One of his books is called A Timeless Way of Building. There is a Wikipedia entry on it HERE.
In this book Alexander sets out to describe the perfection of use to which buildings could aspire:
Alexander uses a concept which he calls the "quality without a name", and argues that we should seek to include this nameless quality in our buildings.
"The first place I think of when I try to tell someone about this quality is a corner of an English country garden where a peach tree grows against a wall. The wall runs east to west; the peach tree grows flat against the southern side. The sun shines on the tree and, as it warms the bricks behind the tree, the warm bricks themselves warm the peaches on the tree. It has a slightly dozy quality. The tree, carefully tied to grow flat against the wall; warming the bricks; the peaches growing in the sun; the wild grass growing around the roots of the tree, in the angle where the earth and roots and wall all meet.This quality is the most fundamental quality there is in anything."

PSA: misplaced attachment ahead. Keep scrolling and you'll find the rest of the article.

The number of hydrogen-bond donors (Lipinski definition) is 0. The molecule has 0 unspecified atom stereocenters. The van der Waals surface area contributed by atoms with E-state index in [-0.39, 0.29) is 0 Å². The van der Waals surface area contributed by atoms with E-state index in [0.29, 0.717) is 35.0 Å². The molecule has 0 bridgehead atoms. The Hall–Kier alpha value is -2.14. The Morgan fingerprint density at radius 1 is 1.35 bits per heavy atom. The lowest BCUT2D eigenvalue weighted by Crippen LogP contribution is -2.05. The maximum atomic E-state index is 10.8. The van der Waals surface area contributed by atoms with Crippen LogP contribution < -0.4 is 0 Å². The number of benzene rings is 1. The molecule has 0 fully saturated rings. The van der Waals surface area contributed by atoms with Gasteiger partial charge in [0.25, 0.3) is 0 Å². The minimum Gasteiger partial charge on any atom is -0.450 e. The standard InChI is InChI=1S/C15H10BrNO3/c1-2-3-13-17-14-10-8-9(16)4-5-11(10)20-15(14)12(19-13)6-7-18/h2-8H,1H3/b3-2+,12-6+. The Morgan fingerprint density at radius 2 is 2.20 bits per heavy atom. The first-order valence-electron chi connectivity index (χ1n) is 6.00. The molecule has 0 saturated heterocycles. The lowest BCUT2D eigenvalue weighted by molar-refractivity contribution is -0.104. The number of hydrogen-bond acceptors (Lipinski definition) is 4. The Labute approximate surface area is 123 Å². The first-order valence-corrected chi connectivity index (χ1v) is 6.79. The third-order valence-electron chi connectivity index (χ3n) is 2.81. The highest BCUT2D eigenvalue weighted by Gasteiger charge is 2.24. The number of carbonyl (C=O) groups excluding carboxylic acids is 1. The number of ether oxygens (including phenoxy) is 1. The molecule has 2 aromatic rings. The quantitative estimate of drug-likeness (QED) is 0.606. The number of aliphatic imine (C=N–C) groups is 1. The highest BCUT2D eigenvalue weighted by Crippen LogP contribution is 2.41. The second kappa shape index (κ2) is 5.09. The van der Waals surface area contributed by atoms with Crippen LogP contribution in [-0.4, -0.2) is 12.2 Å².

Also of note is the design of the book, it is a long series of italicized headlines that are followed by short sections that provide more detail. The author suggests that this long book (over 500 pages) can be read in an hour by only reading the italicised headlines, which frame the book's complete argument.
Alexander also published two follow on volumes on architecture that for a trilogy with this book - A Pattern Language: Towns, Buildings, Construction and The Oregon Experiment.
The Pattern Language book has been very influential in computer science and software engineering (for example HERE).